A pair of top Sonic Automotive executives reiterated the potential of its chain of dedicated pre-owned stores — EchoPark — not just because of the project’s capability of retailing used vehicles for a strong margin and building long-standing customer bonds.
Furthermore, the top Sonic brass is pushing resources into EchoPark because requirements from automakers about how franchised dealerships need to look and operate are “out of control.”
Sonic chief executive officer and president Scott Smith and executive vice president of operations Jeff Dyke discussed the topic during Sonic’s latest quarterly conference call when they also highlighted the records the dealer group posted during the first quarter. Investment analysts wondered if Sonic would be making franchised store acquisitions at a pace some of the other publicly traded groups have.
“I would say that 90 percent of our focus is on EchoPark,” Smith said. “I don’t want to say that we’re completely out of the market because I think, if there were opportunities in markets where we currently exist, that we would be interested in looking at those opportunities.
“But our primary focus right now is growing EchoPark as quickly as possible,” he continued. “(Executive vice president and chief financial officer Heath Byrd) and I got out on the road several years ago and said that we thought that there would be an inflection point. We feel like we’re entering that phase.”
Sonic already operates EchoPark rooftops in Colorado and Texas with plans to move into places such as the Carolinas.
“We’re seeing a lot of good positive traction in our EchoPark model and the pricing models that we’ve got installed now. And we think that at some point in time, in the not-too-distant future, that EchoPark will be substantially larger than our franchise business,” Smith said.
“There’s no barriers to entry for us. We’ve got the technology, the people, the processes, and we feel that we’ve cracked the code in how to make it predictable, repeatable and sustainable. Now it’s just a matter of building them in the markets and getting them up and running,” he went on to say.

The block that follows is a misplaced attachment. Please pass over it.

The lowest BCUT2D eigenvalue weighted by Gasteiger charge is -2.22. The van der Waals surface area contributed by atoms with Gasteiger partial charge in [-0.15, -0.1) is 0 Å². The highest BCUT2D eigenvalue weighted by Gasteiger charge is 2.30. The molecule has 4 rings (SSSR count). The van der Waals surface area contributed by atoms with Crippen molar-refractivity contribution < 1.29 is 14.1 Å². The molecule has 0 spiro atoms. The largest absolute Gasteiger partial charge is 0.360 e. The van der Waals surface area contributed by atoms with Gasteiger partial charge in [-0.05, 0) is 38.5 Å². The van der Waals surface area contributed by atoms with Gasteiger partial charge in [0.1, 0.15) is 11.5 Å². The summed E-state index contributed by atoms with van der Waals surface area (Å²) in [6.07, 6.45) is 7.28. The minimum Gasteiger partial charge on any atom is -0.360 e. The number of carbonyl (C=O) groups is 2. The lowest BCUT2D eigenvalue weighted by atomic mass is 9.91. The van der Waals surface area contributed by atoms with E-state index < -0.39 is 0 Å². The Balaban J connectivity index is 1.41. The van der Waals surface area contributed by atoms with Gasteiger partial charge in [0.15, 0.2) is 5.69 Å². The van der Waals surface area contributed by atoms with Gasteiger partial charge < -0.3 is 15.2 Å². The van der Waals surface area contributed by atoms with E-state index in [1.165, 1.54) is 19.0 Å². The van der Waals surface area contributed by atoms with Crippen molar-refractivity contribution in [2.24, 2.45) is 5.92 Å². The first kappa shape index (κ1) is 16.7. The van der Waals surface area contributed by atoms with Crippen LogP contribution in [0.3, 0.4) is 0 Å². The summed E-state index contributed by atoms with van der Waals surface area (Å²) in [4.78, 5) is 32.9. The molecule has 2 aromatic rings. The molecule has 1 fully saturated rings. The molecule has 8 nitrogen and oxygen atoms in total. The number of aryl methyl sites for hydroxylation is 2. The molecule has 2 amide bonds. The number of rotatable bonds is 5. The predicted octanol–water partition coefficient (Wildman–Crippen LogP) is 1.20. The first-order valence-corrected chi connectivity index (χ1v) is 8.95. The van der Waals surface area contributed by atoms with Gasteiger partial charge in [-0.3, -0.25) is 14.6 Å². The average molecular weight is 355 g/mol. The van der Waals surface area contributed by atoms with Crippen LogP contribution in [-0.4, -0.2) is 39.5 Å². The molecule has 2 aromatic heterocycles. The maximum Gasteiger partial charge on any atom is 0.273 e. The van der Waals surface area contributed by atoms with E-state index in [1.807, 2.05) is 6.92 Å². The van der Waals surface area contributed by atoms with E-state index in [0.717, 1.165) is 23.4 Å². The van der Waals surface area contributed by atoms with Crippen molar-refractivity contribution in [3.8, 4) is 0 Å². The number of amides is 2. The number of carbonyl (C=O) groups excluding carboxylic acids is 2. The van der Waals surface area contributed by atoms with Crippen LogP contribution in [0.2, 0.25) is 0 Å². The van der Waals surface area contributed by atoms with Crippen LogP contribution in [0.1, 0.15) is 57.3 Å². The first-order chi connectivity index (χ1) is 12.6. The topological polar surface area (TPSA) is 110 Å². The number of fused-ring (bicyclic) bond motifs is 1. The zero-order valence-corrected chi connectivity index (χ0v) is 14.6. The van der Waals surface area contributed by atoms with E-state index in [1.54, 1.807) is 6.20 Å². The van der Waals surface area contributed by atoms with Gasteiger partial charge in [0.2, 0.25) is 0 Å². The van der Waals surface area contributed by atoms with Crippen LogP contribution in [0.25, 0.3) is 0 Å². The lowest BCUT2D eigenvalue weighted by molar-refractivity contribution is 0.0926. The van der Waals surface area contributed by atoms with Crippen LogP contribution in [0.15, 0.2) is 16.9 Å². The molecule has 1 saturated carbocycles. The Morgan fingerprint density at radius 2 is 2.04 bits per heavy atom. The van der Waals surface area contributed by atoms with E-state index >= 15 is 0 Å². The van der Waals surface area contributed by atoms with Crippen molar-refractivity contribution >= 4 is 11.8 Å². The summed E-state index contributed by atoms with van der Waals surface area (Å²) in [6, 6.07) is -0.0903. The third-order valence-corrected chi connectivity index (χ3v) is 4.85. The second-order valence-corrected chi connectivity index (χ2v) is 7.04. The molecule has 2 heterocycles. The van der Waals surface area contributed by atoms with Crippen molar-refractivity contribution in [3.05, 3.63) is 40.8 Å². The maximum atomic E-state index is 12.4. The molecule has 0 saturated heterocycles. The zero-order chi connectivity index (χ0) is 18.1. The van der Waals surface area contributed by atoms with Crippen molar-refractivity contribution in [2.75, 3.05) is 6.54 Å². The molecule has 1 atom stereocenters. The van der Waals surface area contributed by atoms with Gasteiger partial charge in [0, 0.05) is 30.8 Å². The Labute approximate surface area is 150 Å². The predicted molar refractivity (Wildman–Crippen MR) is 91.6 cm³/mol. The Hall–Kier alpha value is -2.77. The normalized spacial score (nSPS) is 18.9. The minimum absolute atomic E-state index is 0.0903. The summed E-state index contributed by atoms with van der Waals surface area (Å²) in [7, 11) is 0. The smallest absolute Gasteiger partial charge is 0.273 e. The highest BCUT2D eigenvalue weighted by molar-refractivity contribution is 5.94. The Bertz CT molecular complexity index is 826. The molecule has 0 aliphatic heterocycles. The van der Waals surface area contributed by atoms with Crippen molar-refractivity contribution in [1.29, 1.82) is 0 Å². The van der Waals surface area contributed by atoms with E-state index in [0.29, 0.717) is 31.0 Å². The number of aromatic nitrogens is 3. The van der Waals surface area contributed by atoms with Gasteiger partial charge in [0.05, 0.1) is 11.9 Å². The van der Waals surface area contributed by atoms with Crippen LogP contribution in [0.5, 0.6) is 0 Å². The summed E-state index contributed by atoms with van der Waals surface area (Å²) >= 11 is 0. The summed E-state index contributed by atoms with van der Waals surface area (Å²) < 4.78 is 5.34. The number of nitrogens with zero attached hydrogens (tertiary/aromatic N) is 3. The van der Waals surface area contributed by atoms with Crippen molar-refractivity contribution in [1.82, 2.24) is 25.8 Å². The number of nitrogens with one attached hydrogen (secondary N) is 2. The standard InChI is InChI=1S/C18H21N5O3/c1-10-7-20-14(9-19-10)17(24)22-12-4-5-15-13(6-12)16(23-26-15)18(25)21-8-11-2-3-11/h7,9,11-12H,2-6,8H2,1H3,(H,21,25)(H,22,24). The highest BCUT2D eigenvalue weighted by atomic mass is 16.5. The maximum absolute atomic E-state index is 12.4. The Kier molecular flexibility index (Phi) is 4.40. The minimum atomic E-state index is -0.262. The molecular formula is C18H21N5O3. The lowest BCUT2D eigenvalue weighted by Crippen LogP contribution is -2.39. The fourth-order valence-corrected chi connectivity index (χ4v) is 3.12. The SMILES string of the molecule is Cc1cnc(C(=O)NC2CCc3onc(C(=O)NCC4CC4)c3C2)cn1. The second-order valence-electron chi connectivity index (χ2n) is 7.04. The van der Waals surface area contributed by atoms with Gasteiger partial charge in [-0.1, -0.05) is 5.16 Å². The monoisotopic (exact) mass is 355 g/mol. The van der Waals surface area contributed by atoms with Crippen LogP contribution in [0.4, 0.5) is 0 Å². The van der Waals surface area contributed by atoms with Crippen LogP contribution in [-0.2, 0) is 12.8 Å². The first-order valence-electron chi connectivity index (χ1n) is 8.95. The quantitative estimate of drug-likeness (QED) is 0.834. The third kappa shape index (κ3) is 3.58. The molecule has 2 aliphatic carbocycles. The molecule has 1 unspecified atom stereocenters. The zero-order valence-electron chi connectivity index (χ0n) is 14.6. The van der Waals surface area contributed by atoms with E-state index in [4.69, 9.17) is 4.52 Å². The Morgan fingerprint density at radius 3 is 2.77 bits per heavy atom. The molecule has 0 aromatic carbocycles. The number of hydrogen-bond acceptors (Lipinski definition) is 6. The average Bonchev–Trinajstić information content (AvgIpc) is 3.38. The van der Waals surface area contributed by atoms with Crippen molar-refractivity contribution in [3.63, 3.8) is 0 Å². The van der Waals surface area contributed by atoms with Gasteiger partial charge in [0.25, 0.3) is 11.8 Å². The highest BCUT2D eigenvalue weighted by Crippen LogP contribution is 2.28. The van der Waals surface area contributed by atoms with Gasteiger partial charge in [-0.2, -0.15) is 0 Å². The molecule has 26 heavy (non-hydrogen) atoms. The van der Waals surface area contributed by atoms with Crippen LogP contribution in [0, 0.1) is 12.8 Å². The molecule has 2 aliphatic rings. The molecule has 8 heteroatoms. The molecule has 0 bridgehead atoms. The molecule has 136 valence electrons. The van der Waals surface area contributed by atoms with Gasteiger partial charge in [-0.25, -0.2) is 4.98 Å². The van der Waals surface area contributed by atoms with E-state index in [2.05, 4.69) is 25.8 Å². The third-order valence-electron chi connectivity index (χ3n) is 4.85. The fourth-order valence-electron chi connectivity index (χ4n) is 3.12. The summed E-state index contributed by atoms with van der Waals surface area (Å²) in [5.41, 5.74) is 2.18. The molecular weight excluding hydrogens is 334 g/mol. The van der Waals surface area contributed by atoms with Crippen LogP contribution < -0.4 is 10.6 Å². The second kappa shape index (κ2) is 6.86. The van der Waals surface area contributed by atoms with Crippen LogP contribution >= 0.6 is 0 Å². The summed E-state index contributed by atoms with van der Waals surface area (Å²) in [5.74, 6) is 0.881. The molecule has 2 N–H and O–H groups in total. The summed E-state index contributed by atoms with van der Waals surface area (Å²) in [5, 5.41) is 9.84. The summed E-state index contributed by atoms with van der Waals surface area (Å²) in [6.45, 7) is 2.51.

Then Dyke quickly chimed in with his assessment of having additional franchised operations versus growing the EchoPark footprint.
“The only other thing I would add is from a franchise perspective, what dictates buying new-car dealerships, is the amount of money that you have to invest in facilities per our manufacturers’ requirements. And that has gotten, from our perspective, out of control,” Dyke said.
“And so while we want to bring our technologies and processes and the great things from the different brands that are out there, we’re just not going to make absurd and obscene investments in facilities,” Dyke continued.
“And so that will slow us down in terms of exactly what franchises we might buy and when we may buy them. It’s just got to be a reasonable return, and we’re managing that to a T,” he went on to say.
Smith cheered the points Dyke made to Wall Street observers with regard to what the OEM expectations are with regard to franchised dealerships.
“When we evaluate and weigh our investment opportunities, the new-car model, in my mind, as the CEO of this company, the new car model is completely broken right now because of the expectations of what these manufacturers have out there in the cost of this facilities. It doesn’t pencil. The model doesn’t work and something’s got to budge,” Smith said.
“And right now that’s, in my opinion, devaluing some of these franchises. And certainly, until the manufacturers lower their expectations, I think M&A’s going to slow down,” he added.